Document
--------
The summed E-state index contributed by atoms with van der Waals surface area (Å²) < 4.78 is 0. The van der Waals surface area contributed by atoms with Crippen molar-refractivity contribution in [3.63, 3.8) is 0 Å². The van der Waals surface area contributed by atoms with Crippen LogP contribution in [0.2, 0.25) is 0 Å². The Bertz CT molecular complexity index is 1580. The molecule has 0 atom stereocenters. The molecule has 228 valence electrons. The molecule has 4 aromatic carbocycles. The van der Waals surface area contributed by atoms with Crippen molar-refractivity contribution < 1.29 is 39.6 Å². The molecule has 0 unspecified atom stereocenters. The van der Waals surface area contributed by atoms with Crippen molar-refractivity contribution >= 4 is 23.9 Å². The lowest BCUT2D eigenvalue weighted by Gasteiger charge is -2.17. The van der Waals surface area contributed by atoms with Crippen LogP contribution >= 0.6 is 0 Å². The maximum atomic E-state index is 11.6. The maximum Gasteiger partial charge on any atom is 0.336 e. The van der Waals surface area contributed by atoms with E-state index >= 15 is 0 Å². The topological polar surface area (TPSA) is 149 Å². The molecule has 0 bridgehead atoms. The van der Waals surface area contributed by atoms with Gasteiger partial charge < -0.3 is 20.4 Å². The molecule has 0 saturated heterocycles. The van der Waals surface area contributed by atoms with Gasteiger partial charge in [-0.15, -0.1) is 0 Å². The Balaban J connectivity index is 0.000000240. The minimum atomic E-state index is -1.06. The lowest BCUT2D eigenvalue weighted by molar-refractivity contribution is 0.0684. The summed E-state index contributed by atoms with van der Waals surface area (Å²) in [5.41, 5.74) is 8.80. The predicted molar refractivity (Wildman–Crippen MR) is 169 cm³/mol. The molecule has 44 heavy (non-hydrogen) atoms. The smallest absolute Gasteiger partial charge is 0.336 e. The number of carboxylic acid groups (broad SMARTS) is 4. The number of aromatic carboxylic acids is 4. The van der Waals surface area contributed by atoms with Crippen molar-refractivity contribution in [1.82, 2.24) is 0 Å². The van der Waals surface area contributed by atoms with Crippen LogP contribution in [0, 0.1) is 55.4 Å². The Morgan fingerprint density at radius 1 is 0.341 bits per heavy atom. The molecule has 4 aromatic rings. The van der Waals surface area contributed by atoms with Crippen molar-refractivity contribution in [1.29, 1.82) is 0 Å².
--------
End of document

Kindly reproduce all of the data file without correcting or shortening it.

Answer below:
The summed E-state index contributed by atoms with van der Waals surface area (Å²) < 4.78 is 0. The van der Waals surface area contributed by atoms with Crippen molar-refractivity contribution in [3.63, 3.8) is 0 Å². The van der Waals surface area contributed by atoms with Crippen LogP contribution in [0.2, 0.25) is 0 Å². The Bertz CT molecular complexity index is 1580. The molecule has 0 atom stereocenters. The molecule has 228 valence electrons. The molecule has 4 aromatic carbocycles. The van der Waals surface area contributed by atoms with Crippen molar-refractivity contribution < 1.29 is 39.6 Å². The molecule has 0 unspecified atom stereocenters. The van der Waals surface area contributed by atoms with Crippen molar-refractivity contribution >= 4 is 23.9 Å². The lowest BCUT2D eigenvalue weighted by Gasteiger charge is -2.17. The van der Waals surface area contributed by atoms with Crippen LogP contribution >= 0.6 is 0 Å². The maximum atomic E-state index is 11.6. The maximum Gasteiger partial charge on any atom is 0.336 e. The van der Waals surface area contributed by atoms with E-state index >= 15 is 0 Å². The topological polar surface area (TPSA) is 149 Å². The molecule has 0 bridgehead atoms. The van der Waals surface area contributed by atoms with Gasteiger partial charge < -0.3 is 20.4 Å². The molecule has 0 saturated heterocycles. The van der Waals surface area contributed by atoms with Gasteiger partial charge in [-0.15, -0.1) is 0 Å². The Balaban J connectivity index is 0.000000240. The minimum atomic E-state index is -1.06. The lowest BCUT2D eigenvalue weighted by molar-refractivity contribution is 0.0684. The summed E-state index contributed by atoms with van der Waals surface area (Å²) in [5.41, 5.74) is 8.80. The predicted molar refractivity (Wildman–Crippen MR) is 169 cm³/mol. The molecule has 44 heavy (non-hydrogen) atoms. The smallest absolute Gasteiger partial charge is 0.336 e. The number of carboxylic acid groups (broad SMARTS) is 4. The number of aromatic carboxylic acids is 4. The van der Waals surface area contributed by atoms with Crippen molar-refractivity contribution in [1.82, 2.24) is 0 Å². The van der Waals surface area contributed by atoms with Crippen LogP contribution in [0, 0.1) is 55.4 Å². The Morgan fingerprint density at radius 1 is 0.341 bits per heavy atom. The molecule has 4 aromatic rings. The van der Waals surface area contributed by atoms with Crippen molar-refractivity contribution in [1.29, 1.82) is 0 Å².